A volunteer’s eye view of daily life at Wildlife Friends Foundation Thailand in Phetchaburi


Wildlife Friends Foundation Thailand operates an extensive animal sanctuary in Thayang, Phetchaburi.

Its website wfft.org will give you some great bird’s eye views of the facilities that have been purpose-built to rehome animals that cannot be re-released to the wild.

The sanctuary also provides a home to animals being rehabilitated after illness or injury and those that have been rescued from inappropriate settings in captivity such as zoos, logging camps, tourist venues and private residences not able to properly care for them.

For an overview of all the different animals you can see on a day or half-day visit to the sanctuary, visit the website as you will be amazed.

Today, with the able assistance of Calahan Martin, Cal to his friends, I aim to give you a volunteer’s eye view of the daily life of a wildlife volunteer.

When Cal, a 23-year-old American had the options of living through another icy American winter or travelling to Thailand for 4 months to volunteer at the Sanctuary and spend time with his girlfriend who is on the staff there, it took him all of a second or so to decide. 

Calahan Martin, Cal to his friends

And Cal is certain he made the right decision, calling it a “once-in-a-lifetime opportunity”. The hottest days of summer in his hometown are similar to the coolest days of January in Phetchaburi, so he has now experienced 3 and a half months of summer! He does miss his family, his pets and the comfort of good Mexican food, but is now having to face the reality of his imminent return home.

Cal has learnt an awful lot about animal care and welfare in the wildlife volunteer program (he could have chosen to be an elephant volunteer as well), but I strongly got the sense that the main benefit for Cal in volunteering is that it has afforded him the unique opportunity to learn about himself.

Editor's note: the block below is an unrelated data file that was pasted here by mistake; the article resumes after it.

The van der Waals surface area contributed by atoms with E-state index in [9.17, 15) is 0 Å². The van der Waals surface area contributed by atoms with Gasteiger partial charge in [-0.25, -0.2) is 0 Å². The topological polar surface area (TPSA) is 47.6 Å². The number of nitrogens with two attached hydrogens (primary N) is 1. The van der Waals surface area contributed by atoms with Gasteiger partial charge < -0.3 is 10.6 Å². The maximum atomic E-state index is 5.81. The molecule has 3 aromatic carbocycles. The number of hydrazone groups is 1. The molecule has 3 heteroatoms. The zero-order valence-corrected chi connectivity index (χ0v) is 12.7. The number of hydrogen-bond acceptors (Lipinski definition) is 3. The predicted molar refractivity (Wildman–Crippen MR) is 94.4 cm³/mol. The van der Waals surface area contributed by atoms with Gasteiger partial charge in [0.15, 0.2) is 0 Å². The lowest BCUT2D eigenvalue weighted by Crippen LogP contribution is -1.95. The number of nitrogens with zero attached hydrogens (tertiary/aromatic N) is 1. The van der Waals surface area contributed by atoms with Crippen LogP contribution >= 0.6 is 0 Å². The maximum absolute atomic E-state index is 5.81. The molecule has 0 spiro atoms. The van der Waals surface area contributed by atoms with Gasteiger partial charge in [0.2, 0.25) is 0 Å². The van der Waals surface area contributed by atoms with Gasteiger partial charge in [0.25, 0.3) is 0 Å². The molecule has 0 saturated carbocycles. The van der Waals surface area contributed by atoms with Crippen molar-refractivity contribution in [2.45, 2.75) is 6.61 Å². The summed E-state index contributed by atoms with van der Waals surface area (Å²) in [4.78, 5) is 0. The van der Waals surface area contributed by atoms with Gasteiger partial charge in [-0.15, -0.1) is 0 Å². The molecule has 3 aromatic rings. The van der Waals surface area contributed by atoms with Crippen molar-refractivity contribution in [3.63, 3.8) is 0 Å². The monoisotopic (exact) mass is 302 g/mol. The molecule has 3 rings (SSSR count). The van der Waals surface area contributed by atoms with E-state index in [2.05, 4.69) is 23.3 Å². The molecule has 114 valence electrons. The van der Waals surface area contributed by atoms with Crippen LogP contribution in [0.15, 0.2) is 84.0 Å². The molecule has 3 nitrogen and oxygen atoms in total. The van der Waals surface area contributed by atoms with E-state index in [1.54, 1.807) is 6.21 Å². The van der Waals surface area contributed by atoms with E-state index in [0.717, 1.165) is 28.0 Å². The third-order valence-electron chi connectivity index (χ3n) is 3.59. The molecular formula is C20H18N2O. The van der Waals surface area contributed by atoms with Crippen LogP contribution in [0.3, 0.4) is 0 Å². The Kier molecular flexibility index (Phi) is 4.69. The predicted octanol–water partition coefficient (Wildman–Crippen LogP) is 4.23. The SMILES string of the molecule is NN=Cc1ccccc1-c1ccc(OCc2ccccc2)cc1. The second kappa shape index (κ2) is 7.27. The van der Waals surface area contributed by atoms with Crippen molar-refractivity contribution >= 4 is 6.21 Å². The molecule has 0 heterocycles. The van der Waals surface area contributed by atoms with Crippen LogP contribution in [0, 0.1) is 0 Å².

Cal has made lots of new friends from all over the world; some Thai, many from a host of European nations.  New volunteers arrive weekly, some staying only the week, most staying between 1-4 weeks and a few, like him, staying longer. Cal estimates the average volunteer is in their 20s, but quite a few are younger, taking a gap year after school and he has also encountered volunteers in their mid- 60s.

The day of a volunteer is full-on, from 6.30am till around 10pm, when “quiet time” descends on the sanctuary and the animals have peace. Before they have breakfast themselves, volunteers are chopping fruit and vegetables and then feeding over 700 hungry animals of a myriad of sizes, shapes and varieties. This has to be done again later in the afternoon, as well. 

The volunteer’s day might also include “special projects” like mucking out an enclosure, scrubbing clean a bear pool, removing invasive weeds from a lake to make the elephants more comfortable in the water, or making enrichment treats for different animals, such as frozen treats to keep animals cool, or mental stimulation food games for the monkeys. Then there are the regular trucks of animal food that arrive and must be unpacked. Volunteers need to expect to work hard and get dirty, really dirty. Volunteers must sacrifice the personal comforts they are used to, but end up finding themselves doing a “180 degree turn”. It’s nothing a cool shower and a change of clothes won’t fix.

Cal’s best advice to anyone considering taking up this challenge is to “immerse yourself”, both literally and metaphorically. “You become a caretaker, it is more than just a photo opportunity, it is a real privilege”, Cal told me. 

But volunteering at the sanctuary isn’t just hard work.  After dinner, the volunteers hang out, chat, have a drink, play futsal, listen to music or even watch a movie.  There is also always the option of going into Cha-am or Hua Hin for dinner, but 10pm is curfew time. Routine is important for everyone, it seems.

First published by Cherry J Pongpaiboon in Ourhuahin.